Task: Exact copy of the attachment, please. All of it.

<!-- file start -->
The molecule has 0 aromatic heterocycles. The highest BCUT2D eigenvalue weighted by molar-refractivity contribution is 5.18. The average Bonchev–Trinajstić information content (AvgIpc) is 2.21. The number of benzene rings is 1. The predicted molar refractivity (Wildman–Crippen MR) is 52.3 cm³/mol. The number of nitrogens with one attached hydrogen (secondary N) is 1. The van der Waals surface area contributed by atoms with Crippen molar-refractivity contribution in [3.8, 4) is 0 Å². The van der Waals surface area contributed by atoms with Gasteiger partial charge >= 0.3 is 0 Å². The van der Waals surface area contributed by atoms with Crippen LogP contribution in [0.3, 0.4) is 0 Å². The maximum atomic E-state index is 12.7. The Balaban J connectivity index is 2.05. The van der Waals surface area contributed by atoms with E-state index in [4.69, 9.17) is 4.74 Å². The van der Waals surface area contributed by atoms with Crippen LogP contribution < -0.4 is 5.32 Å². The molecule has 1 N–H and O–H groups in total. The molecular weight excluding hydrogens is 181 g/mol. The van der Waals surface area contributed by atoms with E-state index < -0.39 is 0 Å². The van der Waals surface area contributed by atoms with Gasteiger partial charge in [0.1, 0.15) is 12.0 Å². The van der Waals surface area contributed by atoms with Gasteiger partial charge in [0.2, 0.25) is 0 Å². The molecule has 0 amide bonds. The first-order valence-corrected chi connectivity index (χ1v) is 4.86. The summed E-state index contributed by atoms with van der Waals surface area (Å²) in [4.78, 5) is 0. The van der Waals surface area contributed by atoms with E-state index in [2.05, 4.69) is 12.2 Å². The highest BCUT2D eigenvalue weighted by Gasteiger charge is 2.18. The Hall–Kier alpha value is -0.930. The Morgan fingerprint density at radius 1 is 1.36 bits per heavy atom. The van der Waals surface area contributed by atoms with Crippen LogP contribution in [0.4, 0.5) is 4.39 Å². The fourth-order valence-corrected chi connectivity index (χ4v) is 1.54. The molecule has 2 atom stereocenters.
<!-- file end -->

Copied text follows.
The molecule has 0 aromatic heterocycles. The highest BCUT2D eigenvalue weighted by molar-refractivity contribution is 5.18. The average Bonchev–Trinajstić information content (AvgIpc) is 2.21. The number of benzene rings is 1. The predicted molar refractivity (Wildman–Crippen MR) is 52.3 cm³/mol. The number of nitrogens with one attached hydrogen (secondary N) is 1. The van der Waals surface area contributed by atoms with Crippen molar-refractivity contribution in [3.8, 4) is 0 Å². The van der Waals surface area contributed by atoms with Gasteiger partial charge >= 0.3 is 0 Å². The van der Waals surface area contributed by atoms with Crippen LogP contribution in [0.3, 0.4) is 0 Å². The maximum atomic E-state index is 12.7. The Balaban J connectivity index is 2.05. The van der Waals surface area contributed by atoms with E-state index in [4.69, 9.17) is 4.74 Å². The van der Waals surface area contributed by atoms with Crippen LogP contribution < -0.4 is 5.32 Å². The molecule has 1 N–H and O–H groups in total. The molecular weight excluding hydrogens is 181 g/mol. The van der Waals surface area contributed by atoms with E-state index < -0.39 is 0 Å². The van der Waals surface area contributed by atoms with Gasteiger partial charge in [0.1, 0.15) is 12.0 Å². The van der Waals surface area contributed by atoms with Gasteiger partial charge in [0.2, 0.25) is 0 Å². The molecule has 0 amide bonds. The first-order valence-corrected chi connectivity index (χ1v) is 4.86. The summed E-state index contributed by atoms with van der Waals surface area (Å²) in [4.78, 5) is 0. The van der Waals surface area contributed by atoms with E-state index in [2.05, 4.69) is 12.2 Å². The highest BCUT2D eigenvalue weighted by Gasteiger charge is 2.18. The Hall–Kier alpha value is -0.930. The Morgan fingerprint density at radius 1 is 1.36 bits per heavy atom. The van der Waals surface area contributed by atoms with Crippen LogP contribution in [0.4, 0.5) is 4.39 Å². The fourth-order valence-corrected chi connectivity index (χ4v) is 1.54. The molecule has 2 atom stereocenters.